doctorow — 2014-07-11T12:22:03-04:00 — #1
glitch — 2014-07-11T12:29:21-04:00 — #2
"Ahh! Arrogance and Stupidity all in the same package: how efficient of you!" - Londo Mollari
aggro_naught — 2014-07-11T12:36:52-04:00 — #3
vonbobo — 2014-07-11T13:45:50-04:00 — #4
After an attack, nothing is going to stop questions from happening. Not only will people ask "why didn't you do more?", but now they will also be asking "why did we lose our privacy and you still can't stop terrorism?".
To me it sounds like the "I'm doing everything I can for your safety" rhetoric is just more terror hype combined with think of the children drama and a dash of my hands are tied.
I understand the piece needs an angle to make the case and my suggestion isn't really helpful, but I wonder if this is simply ensuring that today's illegal spying is tomorrow's legal spying?
aggro_naught — 2014-07-11T14:05:38-04:00 — #5
Westminster will do me more harm than any terrorist.
MPs' are just going to play cats paw for business and nickel 'n dime me to death as they divide up every piece of my life to feed their fear mongering.
the_borderer — 2014-07-11T14:38:32-04:00 — #6
Why do you think Holyrood will be any better?
aggro_naught — 2014-07-11T15:10:39-04:00 — #7
Smaller, my vote will be worth much more. The elected would not be as isolated from the population as they are now.
euansmith — 2014-07-11T15:33:22-04:00 — #8
Miliband reminds me of Renton's speech in Trainspotting, " It's SHITE being Labour! We're the lowest of the low. The scum of the fucking Earth! The most wretched, miserable, servile, pathetic trash that was ever shat into civilization. Some hate David Cameron. I don't. He was born a wanker. Milliband, on the other hand, has chosen to become a wanker. He couldn't even find a decent wanker to ape. We're ruled by effete assholes. It's a SHITE state of affairs to be in, Tommy, and ALL the fresh air in the world won't make any fucking difference."
Our political environment really is in a shocking state.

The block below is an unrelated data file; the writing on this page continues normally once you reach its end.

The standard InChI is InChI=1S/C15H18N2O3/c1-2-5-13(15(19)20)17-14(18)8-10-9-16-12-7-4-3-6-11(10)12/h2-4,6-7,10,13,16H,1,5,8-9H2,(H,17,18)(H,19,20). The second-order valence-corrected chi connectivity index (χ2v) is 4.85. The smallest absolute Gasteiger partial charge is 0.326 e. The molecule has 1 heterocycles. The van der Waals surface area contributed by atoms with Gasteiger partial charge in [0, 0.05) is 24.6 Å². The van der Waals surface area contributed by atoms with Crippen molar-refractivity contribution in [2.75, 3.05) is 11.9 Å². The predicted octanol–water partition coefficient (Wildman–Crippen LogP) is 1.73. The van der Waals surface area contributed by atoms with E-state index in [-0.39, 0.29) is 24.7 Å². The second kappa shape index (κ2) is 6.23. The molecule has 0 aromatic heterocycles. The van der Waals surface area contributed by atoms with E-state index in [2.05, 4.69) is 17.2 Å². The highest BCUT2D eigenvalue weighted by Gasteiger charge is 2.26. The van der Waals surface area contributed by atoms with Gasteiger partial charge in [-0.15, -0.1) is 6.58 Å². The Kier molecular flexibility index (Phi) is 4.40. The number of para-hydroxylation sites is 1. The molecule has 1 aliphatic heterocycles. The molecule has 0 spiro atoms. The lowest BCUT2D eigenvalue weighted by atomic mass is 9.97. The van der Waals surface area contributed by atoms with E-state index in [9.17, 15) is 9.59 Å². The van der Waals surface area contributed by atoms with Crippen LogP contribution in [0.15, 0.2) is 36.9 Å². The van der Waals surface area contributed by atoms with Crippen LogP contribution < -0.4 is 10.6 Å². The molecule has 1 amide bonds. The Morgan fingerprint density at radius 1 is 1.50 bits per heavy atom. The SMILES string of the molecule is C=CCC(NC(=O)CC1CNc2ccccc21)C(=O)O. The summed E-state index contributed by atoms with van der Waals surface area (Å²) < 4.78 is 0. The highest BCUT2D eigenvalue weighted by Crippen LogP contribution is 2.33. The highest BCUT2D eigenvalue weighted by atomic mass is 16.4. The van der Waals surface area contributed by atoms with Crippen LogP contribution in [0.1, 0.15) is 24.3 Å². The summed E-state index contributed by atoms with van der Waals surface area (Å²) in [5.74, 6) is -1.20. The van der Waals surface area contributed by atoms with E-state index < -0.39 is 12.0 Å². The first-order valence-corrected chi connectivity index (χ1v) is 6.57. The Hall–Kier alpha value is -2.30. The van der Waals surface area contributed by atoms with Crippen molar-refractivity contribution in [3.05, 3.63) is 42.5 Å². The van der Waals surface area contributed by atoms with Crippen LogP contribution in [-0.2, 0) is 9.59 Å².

N.B. I do hate Cameron, I just said I didn't for rhetorical effect
danegeld — 2014-07-11T15:44:39-04:00 — #9
Presumably if the ECJ has struck down an existing surveillance law, the answer isn't to re-introduce the exact same law. How do we ask the ECJ to review this rushed legislation?
adewim — 2014-07-11T18:32:08-04:00 — #10
I live in a Labour safe seat. My MP can do whatever he wants.
gilbertwham — 2014-07-11T18:57:42-04:00 — #11
Aye, so's mine. Doesn't mean you shouldn't hound the fucker, though.
miramon — 2014-07-11T22:10:27-04:00 — #12
Cowardice and arrogance have been watchwords of the major parties for generations now -- in both the UK and the US. But it looks like one of the major parties responsible for this particular business will soon be a minor one, if they survive at all.
vnvet_67_68_69 — 2014-07-11T23:09:19-04:00 — #13
Isn't it nice to see different parties able to work together, and they didn't even need an actual 9/11 to do it. It is a pity that it's being done at the price of subjects freedom. They should just call it Homeland Security, that seems to be working out so very well in the US. Cheers
kimmo — 2014-07-12T11:38:01-04:00 — #14
Seems most anyone in a Greens party anywhere is likely to have astronomical quantities of integrity and worth in proportion to that of the average... I wonder if/when the masses will wake up to that? I know there's been a healthy swing their way in many places in recent times, but I can see it hitting a wall...
Because for reasons I fail to understand, a large proportion of people continue to consume the mainstream media.
BTW, this is somewhat apropos; just watched it.
kimmo — 2014-07-12T11:49:58-04:00 — #15
davidasposted — 2014-07-12T22:46:21-04:00 — #16
Question for the folks more familiar with the particulars of UK politics:
If a principled member of one of the three parties refuses to vote for the bill, presumably their party can strip them of membership. I assume that they remain an MP for their area until the next election though, right? Would standing as an independent be political suicide, as it is in the U.S.? Would it mean they could never get any funding for local projects, etc?
Every area is different of course, but would your average voter buy the argument from such an MP that s/he would rather resign from the party than be forced to vote for legislation without having the chance to understand it?
gilbertwham — 2014-07-13T06:23:12-04:00 — #17
MPs do occasionally leave their parties, or cross sides, but it's rare. And will usually bollix their chances next time round, aye.
kimmo — 2014-07-13T21:08:50-04:00 — #18
The solution of course, is to simply ban fucking political parties in government.
Ever notice how much they get in the way of representatives actually representing?
samthepea — 2014-07-14T10:19:19-04:00 — #19
Dear UK MPs, please stop being scuzzbags. I don't know if you're being blackmailed into making the country worse, or if you have something to gain financially by making the country worse, or if the reason is that you are scared of not doing what the other louder bullies are doing in case they get rid of you, I just want you to know that spying on your own people is shitty and covertly passing unpopular laws is the shittiest way to be a politician. If you see any colleague bragging about what a good idea that is restore some karma and smack their face (that can include yourself too). Stop making the country worse please. Your country is ashamed of you.
doctorow — 2014-07-16T12:22:08-04:00 — #20
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